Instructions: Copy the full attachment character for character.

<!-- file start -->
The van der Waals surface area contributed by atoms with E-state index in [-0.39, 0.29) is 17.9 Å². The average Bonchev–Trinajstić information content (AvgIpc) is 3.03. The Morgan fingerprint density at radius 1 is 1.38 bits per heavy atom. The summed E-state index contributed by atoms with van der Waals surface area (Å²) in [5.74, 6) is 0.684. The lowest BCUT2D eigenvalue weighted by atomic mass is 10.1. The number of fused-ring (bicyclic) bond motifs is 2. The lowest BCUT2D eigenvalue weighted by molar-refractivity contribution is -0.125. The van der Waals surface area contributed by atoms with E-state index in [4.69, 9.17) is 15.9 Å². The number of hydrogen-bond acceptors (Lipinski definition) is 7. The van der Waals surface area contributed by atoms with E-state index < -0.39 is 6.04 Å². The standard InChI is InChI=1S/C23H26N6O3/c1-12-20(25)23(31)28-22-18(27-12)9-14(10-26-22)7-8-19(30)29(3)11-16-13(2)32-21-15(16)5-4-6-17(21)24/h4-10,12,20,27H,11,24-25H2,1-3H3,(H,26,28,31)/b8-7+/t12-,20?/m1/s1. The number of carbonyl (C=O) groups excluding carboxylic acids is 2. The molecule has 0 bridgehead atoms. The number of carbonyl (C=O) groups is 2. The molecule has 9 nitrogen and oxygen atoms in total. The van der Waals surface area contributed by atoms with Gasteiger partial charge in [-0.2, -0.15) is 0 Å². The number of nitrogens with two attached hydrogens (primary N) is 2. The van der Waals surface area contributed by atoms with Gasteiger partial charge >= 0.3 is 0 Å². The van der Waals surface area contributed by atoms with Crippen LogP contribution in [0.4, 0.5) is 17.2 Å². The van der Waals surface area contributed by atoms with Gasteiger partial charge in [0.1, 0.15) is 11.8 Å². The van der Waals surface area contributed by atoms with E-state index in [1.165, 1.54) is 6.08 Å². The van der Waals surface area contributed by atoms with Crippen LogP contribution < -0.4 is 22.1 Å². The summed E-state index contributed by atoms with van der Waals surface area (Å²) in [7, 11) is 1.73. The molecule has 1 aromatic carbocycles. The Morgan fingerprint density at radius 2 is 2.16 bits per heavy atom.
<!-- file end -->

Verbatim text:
The van der Waals surface area contributed by atoms with E-state index in [-0.39, 0.29) is 17.9 Å². The average Bonchev–Trinajstić information content (AvgIpc) is 3.03. The Morgan fingerprint density at radius 1 is 1.38 bits per heavy atom. The summed E-state index contributed by atoms with van der Waals surface area (Å²) in [5.74, 6) is 0.684. The lowest BCUT2D eigenvalue weighted by atomic mass is 10.1. The number of fused-ring (bicyclic) bond motifs is 2. The lowest BCUT2D eigenvalue weighted by molar-refractivity contribution is -0.125. The van der Waals surface area contributed by atoms with E-state index in [4.69, 9.17) is 15.9 Å². The number of hydrogen-bond acceptors (Lipinski definition) is 7. The van der Waals surface area contributed by atoms with E-state index < -0.39 is 6.04 Å². The standard InChI is InChI=1S/C23H26N6O3/c1-12-20(25)23(31)28-22-18(27-12)9-14(10-26-22)7-8-19(30)29(3)11-16-13(2)32-21-15(16)5-4-6-17(21)24/h4-10,12,20,27H,11,24-25H2,1-3H3,(H,26,28,31)/b8-7+/t12-,20?/m1/s1. The number of carbonyl (C=O) groups excluding carboxylic acids is 2. The molecule has 0 bridgehead atoms. The number of carbonyl (C=O) groups is 2. The molecule has 9 nitrogen and oxygen atoms in total. The van der Waals surface area contributed by atoms with Gasteiger partial charge in [-0.2, -0.15) is 0 Å². The number of nitrogens with two attached hydrogens (primary N) is 2. The van der Waals surface area contributed by atoms with Gasteiger partial charge >= 0.3 is 0 Å². The van der Waals surface area contributed by atoms with Crippen LogP contribution in [0.4, 0.5) is 17.2 Å². The van der Waals surface area contributed by atoms with Gasteiger partial charge in [0.1, 0.15) is 11.8 Å². The van der Waals surface area contributed by atoms with E-state index in [1.165, 1.54) is 6.08 Å². The van der Waals surface area contributed by atoms with Crippen LogP contribution < -0.4 is 22.1 Å². The summed E-state index contributed by atoms with van der Waals surface area (Å²) in [7, 11) is 1.73. The molecule has 1 aromatic carbocycles. The Morgan fingerprint density at radius 2 is 2.16 bits per heavy atom.